Purpose of Technology: High-intensity focused ultrasound (HIFU) is a minimally invasive (transrectal) treatment that generates heat through sound energy to destroy tumor tissue. Sound waves produced by an ultrasonic transducer mounted on an endorectal probe penetrate the rectal wall and ablate the entire prostate gland or focal areas containing tumor while avoiding damage to normal tissue. This outpatient procedure has been evaluated for patients with prostate cancer who prefer a less invasive option than prostatectomy or who are not appropriate surgical candidates.

Rationale: The goals of the minimally invasive therapy ultrasound-guided HIFU for localized prostate cancer are to use focused ultrasound waves to thermally ablate the cancerous prostate gland and achieve complete tumor control while avoiding the morbidity associated with more invasive therapies (e.g., prostatectomy) such as adverse effects on urinary and sexual function.

Controversy: Although minimally invasive locally ablative therapies such as HIFU may have lower morbidity compared with radical prostatectomy and radiotherapy for prostate cancer, questions remain about the long-term efficacy of procedures for tumor control, particularly if they are used to treat focal areas of the gland since untreated tumor tissue may lie outside the treatment zone. HIFU may also lead to overtreatment of indolent prostate cancers in patients for whom active surveillance would lead to a good outcome.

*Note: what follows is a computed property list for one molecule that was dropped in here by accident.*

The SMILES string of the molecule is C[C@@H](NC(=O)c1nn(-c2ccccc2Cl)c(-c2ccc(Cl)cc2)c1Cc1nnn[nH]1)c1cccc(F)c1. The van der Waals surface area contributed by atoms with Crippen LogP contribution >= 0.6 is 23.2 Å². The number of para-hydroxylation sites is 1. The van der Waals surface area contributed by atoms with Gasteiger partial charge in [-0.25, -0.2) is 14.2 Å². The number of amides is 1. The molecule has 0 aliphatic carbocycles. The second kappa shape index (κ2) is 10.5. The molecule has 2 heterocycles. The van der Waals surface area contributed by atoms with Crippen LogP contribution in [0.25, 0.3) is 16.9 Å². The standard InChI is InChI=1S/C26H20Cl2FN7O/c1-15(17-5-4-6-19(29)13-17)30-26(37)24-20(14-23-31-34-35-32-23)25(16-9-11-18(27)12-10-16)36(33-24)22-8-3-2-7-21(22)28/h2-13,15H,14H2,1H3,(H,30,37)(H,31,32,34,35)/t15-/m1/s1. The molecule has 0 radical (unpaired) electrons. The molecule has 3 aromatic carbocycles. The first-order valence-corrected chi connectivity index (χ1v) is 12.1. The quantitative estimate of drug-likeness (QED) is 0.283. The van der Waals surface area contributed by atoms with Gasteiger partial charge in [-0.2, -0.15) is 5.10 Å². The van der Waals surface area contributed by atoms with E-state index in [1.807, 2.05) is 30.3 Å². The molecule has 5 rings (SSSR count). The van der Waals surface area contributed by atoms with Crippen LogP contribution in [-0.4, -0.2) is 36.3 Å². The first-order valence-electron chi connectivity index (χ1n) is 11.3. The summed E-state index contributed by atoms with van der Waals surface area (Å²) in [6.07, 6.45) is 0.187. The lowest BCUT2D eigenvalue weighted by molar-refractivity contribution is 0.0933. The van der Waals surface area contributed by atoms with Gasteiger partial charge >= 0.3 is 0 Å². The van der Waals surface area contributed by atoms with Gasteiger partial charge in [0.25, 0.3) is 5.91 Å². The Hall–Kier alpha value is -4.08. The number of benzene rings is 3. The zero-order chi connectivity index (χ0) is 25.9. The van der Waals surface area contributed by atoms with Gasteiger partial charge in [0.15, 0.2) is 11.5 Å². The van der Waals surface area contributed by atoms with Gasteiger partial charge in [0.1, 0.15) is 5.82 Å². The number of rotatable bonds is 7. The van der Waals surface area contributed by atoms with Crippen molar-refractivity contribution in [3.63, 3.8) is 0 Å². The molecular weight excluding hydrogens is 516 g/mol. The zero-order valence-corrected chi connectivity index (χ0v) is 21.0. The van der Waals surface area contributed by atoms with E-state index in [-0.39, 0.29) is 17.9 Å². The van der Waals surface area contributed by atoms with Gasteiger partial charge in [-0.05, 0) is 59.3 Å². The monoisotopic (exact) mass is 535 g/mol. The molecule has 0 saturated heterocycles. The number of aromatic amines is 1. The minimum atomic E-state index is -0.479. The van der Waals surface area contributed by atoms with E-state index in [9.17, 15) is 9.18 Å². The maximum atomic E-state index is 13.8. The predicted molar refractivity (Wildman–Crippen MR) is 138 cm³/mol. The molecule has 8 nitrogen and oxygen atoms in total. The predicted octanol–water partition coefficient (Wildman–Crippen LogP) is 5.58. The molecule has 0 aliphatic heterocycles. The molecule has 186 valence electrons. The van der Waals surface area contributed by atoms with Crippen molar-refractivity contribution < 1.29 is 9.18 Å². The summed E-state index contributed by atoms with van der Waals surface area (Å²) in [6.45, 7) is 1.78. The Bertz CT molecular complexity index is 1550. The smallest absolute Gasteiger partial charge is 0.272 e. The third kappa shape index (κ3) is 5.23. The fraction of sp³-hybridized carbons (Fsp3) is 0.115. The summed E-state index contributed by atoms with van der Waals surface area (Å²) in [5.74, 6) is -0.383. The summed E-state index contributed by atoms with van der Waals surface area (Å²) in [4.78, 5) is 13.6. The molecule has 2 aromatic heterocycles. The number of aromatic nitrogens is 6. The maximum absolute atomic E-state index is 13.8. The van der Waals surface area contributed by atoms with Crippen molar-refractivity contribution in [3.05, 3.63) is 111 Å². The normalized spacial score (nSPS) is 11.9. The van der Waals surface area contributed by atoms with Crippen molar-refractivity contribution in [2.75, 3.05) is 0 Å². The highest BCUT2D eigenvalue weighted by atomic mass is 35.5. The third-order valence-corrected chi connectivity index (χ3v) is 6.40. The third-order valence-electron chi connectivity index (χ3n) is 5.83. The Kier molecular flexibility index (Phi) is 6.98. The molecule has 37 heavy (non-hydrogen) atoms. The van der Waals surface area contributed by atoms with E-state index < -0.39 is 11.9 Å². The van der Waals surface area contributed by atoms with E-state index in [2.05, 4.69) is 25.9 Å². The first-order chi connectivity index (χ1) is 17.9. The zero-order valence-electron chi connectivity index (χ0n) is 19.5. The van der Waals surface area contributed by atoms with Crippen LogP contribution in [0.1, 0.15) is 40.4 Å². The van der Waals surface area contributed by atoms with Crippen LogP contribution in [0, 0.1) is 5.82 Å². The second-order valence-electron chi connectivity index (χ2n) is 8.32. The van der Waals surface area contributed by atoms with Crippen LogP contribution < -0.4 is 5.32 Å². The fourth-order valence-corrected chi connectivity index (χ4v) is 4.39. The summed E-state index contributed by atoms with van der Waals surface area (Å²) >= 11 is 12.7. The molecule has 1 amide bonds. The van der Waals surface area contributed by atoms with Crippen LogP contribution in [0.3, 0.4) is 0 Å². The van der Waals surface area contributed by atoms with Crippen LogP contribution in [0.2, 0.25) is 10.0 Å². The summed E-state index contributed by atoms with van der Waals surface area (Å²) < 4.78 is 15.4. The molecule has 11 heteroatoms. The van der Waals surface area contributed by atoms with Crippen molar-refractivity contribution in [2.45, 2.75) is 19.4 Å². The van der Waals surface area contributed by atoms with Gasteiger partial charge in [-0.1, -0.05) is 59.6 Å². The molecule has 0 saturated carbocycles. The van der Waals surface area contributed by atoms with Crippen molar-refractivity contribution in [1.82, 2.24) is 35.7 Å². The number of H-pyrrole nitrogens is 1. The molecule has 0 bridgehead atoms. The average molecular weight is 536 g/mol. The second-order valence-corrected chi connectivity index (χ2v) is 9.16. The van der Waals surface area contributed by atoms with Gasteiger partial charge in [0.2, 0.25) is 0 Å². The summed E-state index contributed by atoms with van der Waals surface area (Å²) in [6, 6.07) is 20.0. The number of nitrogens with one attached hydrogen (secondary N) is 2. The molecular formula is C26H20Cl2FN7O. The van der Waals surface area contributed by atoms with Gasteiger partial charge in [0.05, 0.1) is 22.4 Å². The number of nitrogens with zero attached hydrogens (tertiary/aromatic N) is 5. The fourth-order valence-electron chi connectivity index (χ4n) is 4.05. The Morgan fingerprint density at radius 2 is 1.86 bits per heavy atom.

Relevant Questions:

  • Does HIFU provide effective local tumor control and acceptable rates of remission and long-term disease-free survival in patients with localized prostate cancer?

  • Does HIFU provide acceptable outcomes with regard to urinary function, prostate outcomes, and sexual function?

  • How does HIFU compare with other primary treatment options for localized prostate cancer, including active surveillance?

  • Is HIFU safe, and what are the related complications?

  • Have definitive patient selection criteria been established for HIFU treatment for localized prostate cancer?

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